Little seems to faze star Knight

MORRIS DALLA COSTA -- London Free Press

, Last Updated: 7:51 AM ET

Ryan Pottruff's two-handed slash on Corey Perry in Game 3 was like an exclamation mark.

The guy on the other end seems to be the focus of teams he plays against.

The London Knights star (and the league's top scorer) is a darling of the home crowd, especially when displaying his offensive skill or conducting a dissection of an opponent with his sharp tongue.

Last night he scored twice as the Knights won 5-2 and swept their OHL Western Conference best-of-seven quarter-final series.

The Storm played with fire and got burned badly.

Perry had what is known as the Gordie Howe hat trick -- a goal, an assist and a fight.

He's the player most other players love to hate for all the reasons that make him so popular at home. One could debate whether he was the main target when Pottruff took to the ice two nights ago or whether he was simply a target of opportunity.

No matter. Perry thrives on this kind of attention. When the crowd howls its displeasure, he gets a charge out of it.

He "chirps" at an opponent to the point of distraction and skates away with a grin that drives him even crazier.

"Sometimes it works and sometimes it doesn't," Perry says. "It depends on the kind of people you're playing against. Some guys take penalties, they get frustrated."

On the heels of the slashing incident and the suspension of Pottruff and Storm coach Dave Barr, everyone was curious if there would be any fallout.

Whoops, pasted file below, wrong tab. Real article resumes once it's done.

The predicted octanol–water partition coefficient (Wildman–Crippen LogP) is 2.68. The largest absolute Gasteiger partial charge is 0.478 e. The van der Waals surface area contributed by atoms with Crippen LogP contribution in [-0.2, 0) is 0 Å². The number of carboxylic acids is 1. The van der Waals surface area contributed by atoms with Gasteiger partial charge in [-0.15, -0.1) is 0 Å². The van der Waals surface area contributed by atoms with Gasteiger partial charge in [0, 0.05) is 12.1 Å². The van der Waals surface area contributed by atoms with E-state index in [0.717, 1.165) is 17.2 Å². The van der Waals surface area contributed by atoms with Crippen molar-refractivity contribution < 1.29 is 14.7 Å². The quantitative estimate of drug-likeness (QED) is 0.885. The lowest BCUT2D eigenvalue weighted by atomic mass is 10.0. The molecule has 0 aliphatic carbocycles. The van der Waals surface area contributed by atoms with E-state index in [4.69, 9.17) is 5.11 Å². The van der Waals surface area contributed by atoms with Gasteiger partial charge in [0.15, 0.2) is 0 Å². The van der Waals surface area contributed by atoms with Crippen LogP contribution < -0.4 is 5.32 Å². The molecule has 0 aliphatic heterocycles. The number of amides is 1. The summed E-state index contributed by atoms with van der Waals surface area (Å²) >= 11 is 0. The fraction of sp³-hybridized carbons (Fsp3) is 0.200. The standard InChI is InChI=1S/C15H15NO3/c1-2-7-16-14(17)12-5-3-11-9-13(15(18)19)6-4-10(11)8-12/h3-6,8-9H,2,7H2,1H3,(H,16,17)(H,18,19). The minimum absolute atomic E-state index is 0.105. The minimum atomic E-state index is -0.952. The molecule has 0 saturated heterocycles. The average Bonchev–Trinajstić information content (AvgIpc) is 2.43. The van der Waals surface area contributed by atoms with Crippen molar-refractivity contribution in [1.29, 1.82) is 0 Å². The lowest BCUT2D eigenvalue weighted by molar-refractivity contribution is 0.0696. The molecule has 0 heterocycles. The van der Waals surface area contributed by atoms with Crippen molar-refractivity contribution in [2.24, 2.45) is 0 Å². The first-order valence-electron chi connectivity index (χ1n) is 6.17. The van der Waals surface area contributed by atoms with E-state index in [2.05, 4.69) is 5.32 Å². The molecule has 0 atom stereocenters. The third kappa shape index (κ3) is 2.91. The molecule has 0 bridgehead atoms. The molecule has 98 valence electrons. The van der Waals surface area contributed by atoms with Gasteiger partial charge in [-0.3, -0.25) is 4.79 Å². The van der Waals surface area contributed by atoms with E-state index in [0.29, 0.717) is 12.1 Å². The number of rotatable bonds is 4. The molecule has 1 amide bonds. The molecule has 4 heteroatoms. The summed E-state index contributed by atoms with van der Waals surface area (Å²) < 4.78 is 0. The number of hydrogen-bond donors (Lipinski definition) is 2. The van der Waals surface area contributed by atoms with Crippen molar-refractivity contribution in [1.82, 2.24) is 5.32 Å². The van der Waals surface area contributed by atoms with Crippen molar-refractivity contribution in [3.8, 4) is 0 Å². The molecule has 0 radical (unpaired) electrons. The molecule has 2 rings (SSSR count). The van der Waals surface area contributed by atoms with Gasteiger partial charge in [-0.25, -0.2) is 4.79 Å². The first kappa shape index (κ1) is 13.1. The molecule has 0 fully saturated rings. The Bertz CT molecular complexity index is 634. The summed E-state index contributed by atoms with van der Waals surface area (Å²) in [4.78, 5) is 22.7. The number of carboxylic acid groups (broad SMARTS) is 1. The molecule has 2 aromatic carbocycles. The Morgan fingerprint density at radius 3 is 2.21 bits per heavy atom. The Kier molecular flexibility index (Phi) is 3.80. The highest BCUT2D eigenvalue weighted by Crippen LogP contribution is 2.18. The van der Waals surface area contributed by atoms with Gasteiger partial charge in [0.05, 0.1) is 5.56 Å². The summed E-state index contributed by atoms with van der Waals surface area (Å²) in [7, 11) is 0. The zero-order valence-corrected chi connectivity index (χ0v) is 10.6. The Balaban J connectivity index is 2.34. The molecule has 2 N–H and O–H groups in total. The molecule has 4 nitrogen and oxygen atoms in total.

But that turned out to be the roof falling in on the Storm. It happened in the second period.

Perry bounced around --and was bounced around -- like a rubber ball. Nothing unusual.

With the score 1-1, all was fairly quiet -- that is, until Perry made a terrific deflection of a Danny Syvret shot to make it 2-1. Then for some inexplicable reason (stupidity, perhaps), the Storm's Ryan Card hammered Perry and drew a penalty. Moments later Ryan Parent took a penalty.

Less than a minute later Perry buried a blue-line slapshot.

Then Perry took a run at Parent and drew a penalty, along with a big crowd trying to get at him. From the scrum emerged Perry and the Storm's Mark O'Leary, who dropped their gloves.

Opponents dream of getting Perry in this situation.

By the time it was over, Perry had dropped O'Leary with a couple of rights.

"I hit Parent into the boards and was kind of vulnerable," Perry said. "I knew something was going to happen.

"I saw O'Leary come at me and we came up punching. I had to protect myself and that's what I did."

No doubt the Knights were praying he wouldn't crack a hand on someone's helmet or head.

There is always that fear that one day, some player is just going to say "the hell with it" and go after Perry with reckless abandon.

None of this seems to bother Perry. Speaking before last night's game, it was as if it had never happened.

Like a someone after a day at the office, it was time to move on to the next day's business. It was a good night's work and a good night's payback.

By the end of the night, the large contingent of Knights fan were drowning out the Storm fans, chanting "Per-ry, Per-ry."

"It was satisfying personally," Perry said of his two goals. "With all the attention, all the stuff happening after the whistle -- the slash, it was nice to be able to capitalize on that."

The Storm learned a lot of lessons during the series. The one they learned last night was to let sleeping dogs lie.


Videos

Photos